The focus in China and elsewhere in Asia today has been on China’s international trade report for March. In summary, annual export growth remained very strong – not least due to base effects associated with the first wave of the pandemic – even though growth was somewhat below market expectations. Of greater note was an even larger increase in imports, so that China’s trade surplus unexpectedly narrowed to a 13-month low of $13.8bn. While in isolation this result arithmetically weighs on calculations ahead of Friday’s GDP report, the strong import data bodes well for growth in China’s as-yet unreported domestic spending and will clearly have been welcomed by major trading partners.

Turning to the detail, in dollar terms, exports grew 30.6%Y/Y in March following a 6.9%Y/Y decline a year earlier (given the strengthening yuan, exports grew 20.7%Y/Y in local currency terms). Over Q1 as a whole, exports grew 49.0%YTD/Y, compared with a 13.6%YTD/Y decline a year earlier. Exports to the US increased 53.3%Y/Y in March, outstripping growth of 45.9%Y/Y in exports to the EU, 14.4%Y/Y to ASEAN nations and growth of just 7.6%Y/Y in exports to Japan. Meanwhile, China’s imports grew 38.1%Y/Y in March – up from 17.3%Y/Y in February, almost 14ppts above the consensus expectation and the fastest pace in four years. Over Q1 as a whole, imports grew 27.9%YTD/Y, compared with a 3.2%YTD/Y decline a year earlier. Imports from the US grew an especially substantial 75.1%Y/Y, causing China’s bilateral surplus with the US to decline to a 12-month low of $21.1bn. China’s imports from the EU increased 33.9%Y/Y, while imports from Japan grew 30.4%Y/Y and imports from ASEAN nations grew 38.4%Y/Y. Imports from Australia grew 47%Y/Y, probably not least due to a more than doubling of imports of iron ore.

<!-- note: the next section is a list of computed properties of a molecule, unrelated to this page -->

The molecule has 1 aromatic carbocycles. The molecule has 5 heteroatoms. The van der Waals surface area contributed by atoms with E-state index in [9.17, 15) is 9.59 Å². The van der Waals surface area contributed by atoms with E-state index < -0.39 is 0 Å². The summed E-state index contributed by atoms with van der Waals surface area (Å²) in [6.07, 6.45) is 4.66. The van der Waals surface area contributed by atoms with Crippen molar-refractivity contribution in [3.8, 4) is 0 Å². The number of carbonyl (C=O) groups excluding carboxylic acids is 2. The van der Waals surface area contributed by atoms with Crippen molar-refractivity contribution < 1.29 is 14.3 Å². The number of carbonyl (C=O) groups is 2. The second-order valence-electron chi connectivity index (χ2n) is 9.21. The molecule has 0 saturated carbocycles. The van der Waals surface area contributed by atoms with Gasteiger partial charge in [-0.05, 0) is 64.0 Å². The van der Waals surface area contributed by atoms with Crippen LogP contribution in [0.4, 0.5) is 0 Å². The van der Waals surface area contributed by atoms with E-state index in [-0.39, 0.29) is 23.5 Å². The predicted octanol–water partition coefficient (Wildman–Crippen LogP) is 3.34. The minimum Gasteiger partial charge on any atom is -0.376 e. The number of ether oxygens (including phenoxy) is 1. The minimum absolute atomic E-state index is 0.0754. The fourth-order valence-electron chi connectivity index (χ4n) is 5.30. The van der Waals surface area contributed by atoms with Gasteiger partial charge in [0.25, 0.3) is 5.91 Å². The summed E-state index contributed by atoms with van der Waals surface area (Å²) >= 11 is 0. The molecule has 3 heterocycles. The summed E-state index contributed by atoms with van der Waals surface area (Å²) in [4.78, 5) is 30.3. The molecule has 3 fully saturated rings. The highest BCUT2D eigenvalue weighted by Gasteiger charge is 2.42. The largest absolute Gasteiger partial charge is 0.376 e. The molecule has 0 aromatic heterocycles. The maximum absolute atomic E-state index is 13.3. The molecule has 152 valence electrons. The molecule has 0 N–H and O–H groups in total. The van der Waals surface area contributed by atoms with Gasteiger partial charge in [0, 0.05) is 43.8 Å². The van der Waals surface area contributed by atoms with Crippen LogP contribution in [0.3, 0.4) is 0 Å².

In other news, late yesterday the PBoC released the monetary and credit aggregates for March. Aggregate financing grew CNY3.3trn – a little below consensus expectations and CNY1.8trn less than a year earlier when credit surged as China emerged from lockdown conditions. As a result, annual growth in the total stock of aggregate financing slowed to an 11-month low of 12.3%Y/Y from 13.3%Y/Y previously. Bank lending grew CNY2.7trn, which was slightly above consensus expectations but down from CNY2.9trn a year earlier. Slower annual growth was also evident in the broad monetary aggregates, with growth in M1 declining 0.3ppts to 7.1%Y/Y and growth in M2 declining 0.7ppts to 9.4%Y/Y – a rate that is broadly consistent with China’s target for nominal GDP growth this year.